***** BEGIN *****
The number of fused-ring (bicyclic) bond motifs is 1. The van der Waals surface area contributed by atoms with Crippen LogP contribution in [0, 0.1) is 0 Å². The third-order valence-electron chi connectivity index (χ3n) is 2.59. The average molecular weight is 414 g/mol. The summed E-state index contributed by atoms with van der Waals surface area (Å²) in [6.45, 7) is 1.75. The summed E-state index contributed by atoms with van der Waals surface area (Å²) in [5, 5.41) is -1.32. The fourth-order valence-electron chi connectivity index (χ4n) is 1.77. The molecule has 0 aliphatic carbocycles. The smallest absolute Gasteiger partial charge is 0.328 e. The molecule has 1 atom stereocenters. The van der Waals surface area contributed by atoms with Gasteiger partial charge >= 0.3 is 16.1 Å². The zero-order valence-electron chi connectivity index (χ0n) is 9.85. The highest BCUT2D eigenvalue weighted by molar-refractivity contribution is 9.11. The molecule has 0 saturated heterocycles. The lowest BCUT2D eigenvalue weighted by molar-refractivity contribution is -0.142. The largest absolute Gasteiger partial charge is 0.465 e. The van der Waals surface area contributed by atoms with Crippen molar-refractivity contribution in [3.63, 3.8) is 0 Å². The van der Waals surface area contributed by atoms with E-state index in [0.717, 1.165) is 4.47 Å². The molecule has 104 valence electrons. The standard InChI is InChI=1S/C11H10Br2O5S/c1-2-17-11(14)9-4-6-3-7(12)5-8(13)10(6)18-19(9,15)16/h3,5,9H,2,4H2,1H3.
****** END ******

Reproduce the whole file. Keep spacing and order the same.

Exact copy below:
The number of fused-ring (bicyclic) bond motifs is 1. The van der Waals surface area contributed by atoms with Crippen LogP contribution in [0, 0.1) is 0 Å². The third-order valence-electron chi connectivity index (χ3n) is 2.59. The average molecular weight is 414 g/mol. The summed E-state index contributed by atoms with van der Waals surface area (Å²) in [6.45, 7) is 1.75. The summed E-state index contributed by atoms with van der Waals surface area (Å²) in [5, 5.41) is -1.32. The fourth-order valence-electron chi connectivity index (χ4n) is 1.77. The molecule has 0 aliphatic carbocycles. The smallest absolute Gasteiger partial charge is 0.328 e. The molecule has 1 atom stereocenters. The van der Waals surface area contributed by atoms with Gasteiger partial charge >= 0.3 is 16.1 Å². The zero-order valence-electron chi connectivity index (χ0n) is 9.85. The highest BCUT2D eigenvalue weighted by molar-refractivity contribution is 9.11. The molecule has 0 saturated heterocycles. The lowest BCUT2D eigenvalue weighted by molar-refractivity contribution is -0.142. The largest absolute Gasteiger partial charge is 0.465 e. The van der Waals surface area contributed by atoms with Crippen molar-refractivity contribution in [3.63, 3.8) is 0 Å². The van der Waals surface area contributed by atoms with E-state index in [0.717, 1.165) is 4.47 Å². The molecule has 104 valence electrons. The standard InChI is InChI=1S/C11H10Br2O5S/c1-2-17-11(14)9-4-6-3-7(12)5-8(13)10(6)18-19(9,15)16/h3,5,9H,2,4H2,1H3.